Study: Summer feeding program not reaching needy students

Only one in seven low-income students eating summer meals

June 13—Only one in seven low-income students who eat in the National School Lunch Program during the school year received summer meals last July, according to a new report by the Food Research and Action Center (FRAC).

In July 2011, 14.6 children received summer meals for every 100 low-income children who ate school meals during the 2010-2011 school year. That's a drop from July 2008's ration of 17.3:100. FRAC found that total participation nationwide in the summer nutrition programs decreased by 112,000 children since 2008.

"FRAC's report shows that the recession has meant that more children are using the regular school year food programs, but budget cuts are causing school districts and youth services providers in many states to eliminate or reduce their summer programs. And that means fewer children are getting the summer meals they need to stay healthy and hunger free," FRAC President Jim Weill said in a press release.

While the national participation level in summer meals dropped, some states did see an increase. Hawaii, for example, saw a 71.1% increase between 2010 and 2011, and Louisiana had a 41.8% increase. 

More From FoodService Director

Managing Your Business
studient orientation

When an alma mater and an employer are one in the same, it can be a win-win for both the employee and the school. Here’s how two students’ experiences with campus dining—one positive and the other negative—led them on a path to their current jobs.

A Feast to Remember

NC State University’s main campus in Raleigh, N.C. was built on farmland given to the state by Richard Stanhope Pullen; every spring, students gather to celebrate those agricultural roots through Farm Feast, an outdoor celebration with food and music. Design major Christin King remembers her first Farm Feast vividly: “...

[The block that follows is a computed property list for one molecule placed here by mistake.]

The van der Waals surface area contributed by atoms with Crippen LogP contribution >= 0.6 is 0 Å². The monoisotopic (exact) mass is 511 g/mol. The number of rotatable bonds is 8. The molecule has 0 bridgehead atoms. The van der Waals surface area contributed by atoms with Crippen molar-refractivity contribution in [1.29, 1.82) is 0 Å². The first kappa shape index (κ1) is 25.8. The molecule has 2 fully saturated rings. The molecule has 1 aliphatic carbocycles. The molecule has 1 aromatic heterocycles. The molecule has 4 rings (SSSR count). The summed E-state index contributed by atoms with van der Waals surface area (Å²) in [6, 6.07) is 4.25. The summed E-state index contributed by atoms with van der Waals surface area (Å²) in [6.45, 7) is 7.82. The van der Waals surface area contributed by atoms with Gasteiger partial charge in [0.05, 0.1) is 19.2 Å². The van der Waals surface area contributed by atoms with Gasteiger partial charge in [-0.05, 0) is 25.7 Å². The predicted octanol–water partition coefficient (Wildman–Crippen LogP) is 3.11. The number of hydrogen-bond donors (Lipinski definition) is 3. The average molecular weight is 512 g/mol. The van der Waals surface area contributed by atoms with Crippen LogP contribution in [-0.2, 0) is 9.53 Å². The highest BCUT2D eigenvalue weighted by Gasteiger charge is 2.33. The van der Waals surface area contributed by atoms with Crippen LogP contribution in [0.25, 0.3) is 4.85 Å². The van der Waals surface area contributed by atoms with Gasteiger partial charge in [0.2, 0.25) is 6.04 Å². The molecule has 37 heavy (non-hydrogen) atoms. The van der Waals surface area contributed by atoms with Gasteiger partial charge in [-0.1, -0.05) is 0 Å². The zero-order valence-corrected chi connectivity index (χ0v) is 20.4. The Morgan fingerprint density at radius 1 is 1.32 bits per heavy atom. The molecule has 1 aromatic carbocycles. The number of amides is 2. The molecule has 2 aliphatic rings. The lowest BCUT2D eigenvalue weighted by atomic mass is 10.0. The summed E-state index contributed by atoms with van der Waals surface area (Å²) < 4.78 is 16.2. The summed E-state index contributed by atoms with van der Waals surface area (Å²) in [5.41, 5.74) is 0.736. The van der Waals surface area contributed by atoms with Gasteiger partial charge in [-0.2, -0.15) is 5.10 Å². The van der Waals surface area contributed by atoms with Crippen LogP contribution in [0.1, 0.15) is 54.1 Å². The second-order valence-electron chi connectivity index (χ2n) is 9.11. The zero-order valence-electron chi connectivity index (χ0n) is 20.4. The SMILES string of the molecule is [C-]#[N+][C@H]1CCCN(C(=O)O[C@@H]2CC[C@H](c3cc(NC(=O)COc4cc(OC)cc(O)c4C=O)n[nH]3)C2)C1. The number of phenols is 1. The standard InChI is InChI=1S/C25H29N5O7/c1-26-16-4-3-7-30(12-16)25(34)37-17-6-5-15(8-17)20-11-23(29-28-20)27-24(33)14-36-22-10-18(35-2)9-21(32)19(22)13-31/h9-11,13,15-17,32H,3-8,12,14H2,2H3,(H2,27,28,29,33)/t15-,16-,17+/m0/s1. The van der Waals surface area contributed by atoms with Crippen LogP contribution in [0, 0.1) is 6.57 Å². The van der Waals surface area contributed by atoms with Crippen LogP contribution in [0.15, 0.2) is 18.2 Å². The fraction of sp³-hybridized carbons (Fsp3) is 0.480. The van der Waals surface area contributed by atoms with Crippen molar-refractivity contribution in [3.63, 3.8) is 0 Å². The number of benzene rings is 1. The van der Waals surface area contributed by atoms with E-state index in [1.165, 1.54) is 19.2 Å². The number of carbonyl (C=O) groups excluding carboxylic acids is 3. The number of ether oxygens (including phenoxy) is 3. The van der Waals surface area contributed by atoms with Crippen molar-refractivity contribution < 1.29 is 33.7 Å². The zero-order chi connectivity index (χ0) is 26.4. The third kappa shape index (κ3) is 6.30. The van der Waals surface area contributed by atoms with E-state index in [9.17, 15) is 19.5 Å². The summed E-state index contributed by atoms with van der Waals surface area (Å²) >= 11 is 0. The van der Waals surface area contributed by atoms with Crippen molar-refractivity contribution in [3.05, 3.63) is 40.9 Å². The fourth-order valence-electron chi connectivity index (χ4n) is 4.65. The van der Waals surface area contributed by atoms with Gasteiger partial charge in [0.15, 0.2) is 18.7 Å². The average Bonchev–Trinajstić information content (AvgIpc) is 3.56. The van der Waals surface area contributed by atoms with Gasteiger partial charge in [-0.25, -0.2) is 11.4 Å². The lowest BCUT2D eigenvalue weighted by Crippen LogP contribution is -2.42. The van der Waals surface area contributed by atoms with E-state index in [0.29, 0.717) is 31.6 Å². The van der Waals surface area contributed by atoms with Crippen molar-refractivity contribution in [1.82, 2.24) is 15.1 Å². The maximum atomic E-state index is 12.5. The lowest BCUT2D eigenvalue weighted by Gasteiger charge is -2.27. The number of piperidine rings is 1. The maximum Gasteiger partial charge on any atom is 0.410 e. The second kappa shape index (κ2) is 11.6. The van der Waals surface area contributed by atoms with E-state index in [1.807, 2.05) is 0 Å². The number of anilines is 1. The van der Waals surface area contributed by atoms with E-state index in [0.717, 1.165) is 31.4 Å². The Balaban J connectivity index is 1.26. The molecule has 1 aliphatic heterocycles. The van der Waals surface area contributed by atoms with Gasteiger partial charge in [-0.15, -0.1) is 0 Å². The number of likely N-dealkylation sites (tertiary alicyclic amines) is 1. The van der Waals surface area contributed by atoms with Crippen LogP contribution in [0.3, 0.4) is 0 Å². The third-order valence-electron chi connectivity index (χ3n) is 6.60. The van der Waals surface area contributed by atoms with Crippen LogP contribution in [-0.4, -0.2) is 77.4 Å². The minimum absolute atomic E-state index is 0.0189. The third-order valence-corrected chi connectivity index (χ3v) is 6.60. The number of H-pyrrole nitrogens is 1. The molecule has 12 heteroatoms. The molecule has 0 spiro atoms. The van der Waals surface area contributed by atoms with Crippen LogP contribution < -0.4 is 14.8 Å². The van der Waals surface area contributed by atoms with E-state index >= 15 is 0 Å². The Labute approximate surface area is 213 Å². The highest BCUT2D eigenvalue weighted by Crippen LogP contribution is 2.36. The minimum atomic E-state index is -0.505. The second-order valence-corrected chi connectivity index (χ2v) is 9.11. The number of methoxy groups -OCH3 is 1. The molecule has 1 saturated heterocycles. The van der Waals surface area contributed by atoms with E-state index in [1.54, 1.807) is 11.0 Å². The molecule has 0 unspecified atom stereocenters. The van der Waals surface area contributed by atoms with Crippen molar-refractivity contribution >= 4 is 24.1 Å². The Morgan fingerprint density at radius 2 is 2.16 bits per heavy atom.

People in Foodservice
lucretia chancler

Lucretia Chancler’s roots lie in Louisiana’s St. Landry Parish. She grew up in the parish, and her mother taught in the school district for 33 years—even occasionally teaching young Lucretia. Advanced degrees and a post-grad job took her to Colorado, Georgia and other places, but St. Landry soon called Chancler back home.

In October 2009, Chancler returned to Louisiana to become St. Landry’s supervisor of child nutrition. The parish’s economic makeup is a big driver behind Chancler’s local mission: More than 85% of the 14,000 students at the parish’s 32 schools are eligible for...

Menu Development
chefs council spread

Last October, we published the results of FoodService Director’s first annual Chefs’ Council Menu Trends survey, revealing predictions for menu shake-ups in 2016 . Many of the predictions panned out, including an increase in snacking, ever-spicier flavor profiles, veg-centric plates, fresh-pressed juices and build-your-own options. Now we’re back with next year’s forecast, culled from our panel of 50 Chefs’ Council members—culinarians representing the core segments of noncommercial foodservice. Some of the flavors, ingredients and cuisines expand on current trends, while others go off in...

Ideas and Innovation
sushi plate

We wanted to add sushi, but that’s not really my expertise. So we found a great local company that offered to put three sushi chefs on-site every day. They supply the ingredients, and if we meet the minimum revenue each week, than we receive a percentage of sales. We have been exceeding the weekly minimum sales, which we track in our POS, in two days.

FSD Resources